Sex differences in DEK expression in the anterior cingulate cortex and its association with dementia severity in schizophrenia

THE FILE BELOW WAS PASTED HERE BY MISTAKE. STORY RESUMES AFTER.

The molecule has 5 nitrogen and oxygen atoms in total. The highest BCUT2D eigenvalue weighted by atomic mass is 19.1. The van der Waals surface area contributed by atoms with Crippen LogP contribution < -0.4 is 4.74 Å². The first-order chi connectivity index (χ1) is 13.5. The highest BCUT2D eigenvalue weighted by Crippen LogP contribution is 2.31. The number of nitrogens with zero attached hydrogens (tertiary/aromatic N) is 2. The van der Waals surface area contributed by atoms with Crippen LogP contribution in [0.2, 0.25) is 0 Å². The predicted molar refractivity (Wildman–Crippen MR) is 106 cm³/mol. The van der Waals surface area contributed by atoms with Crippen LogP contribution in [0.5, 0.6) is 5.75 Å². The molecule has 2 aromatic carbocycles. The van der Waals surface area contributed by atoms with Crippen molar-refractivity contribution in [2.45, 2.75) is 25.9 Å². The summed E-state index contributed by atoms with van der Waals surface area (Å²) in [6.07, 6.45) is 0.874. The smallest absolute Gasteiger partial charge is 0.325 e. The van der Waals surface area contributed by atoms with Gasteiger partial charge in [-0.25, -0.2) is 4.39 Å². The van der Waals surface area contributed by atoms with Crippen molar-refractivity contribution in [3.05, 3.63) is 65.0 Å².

DEK is a chromatin-remodeling phosphoprotein found in most human tissues, but its expression and function in the human brain is largely unknown. DEK depletion in vitro induces cellular and molecular anomalies associated with cognitive impairment, including down-regulation of the canonical Wnt/beta-catenin signaling pathway. ToppGene analyses link DEK loss to genes associated with various dementias and age-related cognitive decline. To examine the role of DEK in cognitive impairment in severe mental illness, DEK protein expression was assayed by immunoblot in the anterior cingulate cortex (ACC) of subjects with schizophrenia. Cognitive impairment is a core feature of schizophrenia and cognitive function in subjects was assessed antemortem using the clinical dementia rating (CDR) scale. DEK protein expression was not significantly altered in schizophrenia (n=20) compared to control subjects (n=20). Further analysis revealed significant reduction in DEK protein expression in women with schizophrenia, and a significant increase in expression in men with schizophrenia, relative to their same-sex controls. DEK protein expression levels were inversely correlated with dementia severity in women. Conversely, in men, DEK protein expression and dementia severity were positively correlated. Notably, there was no sex difference in DEK protein expression in the control group, suggesting that this sex difference is specific to schizophrenia and not due to inherent differences in DEK expression between males and females. These results suggest a novel, sex-specific role for DEK in cognitive performance and highlight a putative sex-specific link between central nervous system DEK protein expression and a neuropsychiatric disease that is commonly associated with cognitive impairment.